But, to do this would mean convincing clients that 'client confidentiality' is really possible. And why not?  Let's face it, Bain, McKinsey, Accenture, the Banks and many other service industries manage - and some clients even see it as an advantage (McKinsey clients for example). The notion that, because you have a bunch of people working on a Coca-Cola brand in your office, a group of totally autonomous people can't be thinking about a mineral water, seems outdated and outmoded. 

One other point in support of my premise is that it's hardly like 'confidentiality' is the titanium clad thing that it used to be; with clients moving from competitor to competitor with increasing speed (what's a marketing director's average length of tenure these days? 18 months, less?) and agency revolving doors are revolving as fast as ever they have there's a veritable merry-go-round of illegitimate information and knowledge that circulating around.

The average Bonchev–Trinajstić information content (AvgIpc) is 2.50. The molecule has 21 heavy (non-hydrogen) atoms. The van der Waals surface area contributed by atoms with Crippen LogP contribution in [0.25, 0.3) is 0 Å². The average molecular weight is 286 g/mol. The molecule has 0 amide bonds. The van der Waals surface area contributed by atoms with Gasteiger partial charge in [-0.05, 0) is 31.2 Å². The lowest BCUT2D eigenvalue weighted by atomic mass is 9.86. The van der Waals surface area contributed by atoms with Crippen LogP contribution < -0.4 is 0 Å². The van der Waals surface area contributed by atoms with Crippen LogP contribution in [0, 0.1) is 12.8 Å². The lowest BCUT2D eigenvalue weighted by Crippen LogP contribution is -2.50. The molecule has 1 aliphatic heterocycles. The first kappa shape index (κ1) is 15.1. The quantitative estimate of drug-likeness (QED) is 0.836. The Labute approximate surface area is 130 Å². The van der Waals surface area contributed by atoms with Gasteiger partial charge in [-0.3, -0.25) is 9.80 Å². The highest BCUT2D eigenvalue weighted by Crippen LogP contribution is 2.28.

I've witnessed agencies chasing their tails to try to hit increasingly difficult to achieve numbers; more often that not, chopping their tails off in the process. Clients playing one agency off against the other to drive down costs. The increasing role of procurement. Contracts coming down to auctions between agency CFO's - one a few years back being realtime online! This doesn't strike me as a situation that, in the long run, really benefits clients; let alone agencies.  It stretches agency teams, often resulting in sub-standard work, hampers agency's ability to attract the best new talent and can often disuades an agency from telling clients what they really need to hear. All dangerous stuff.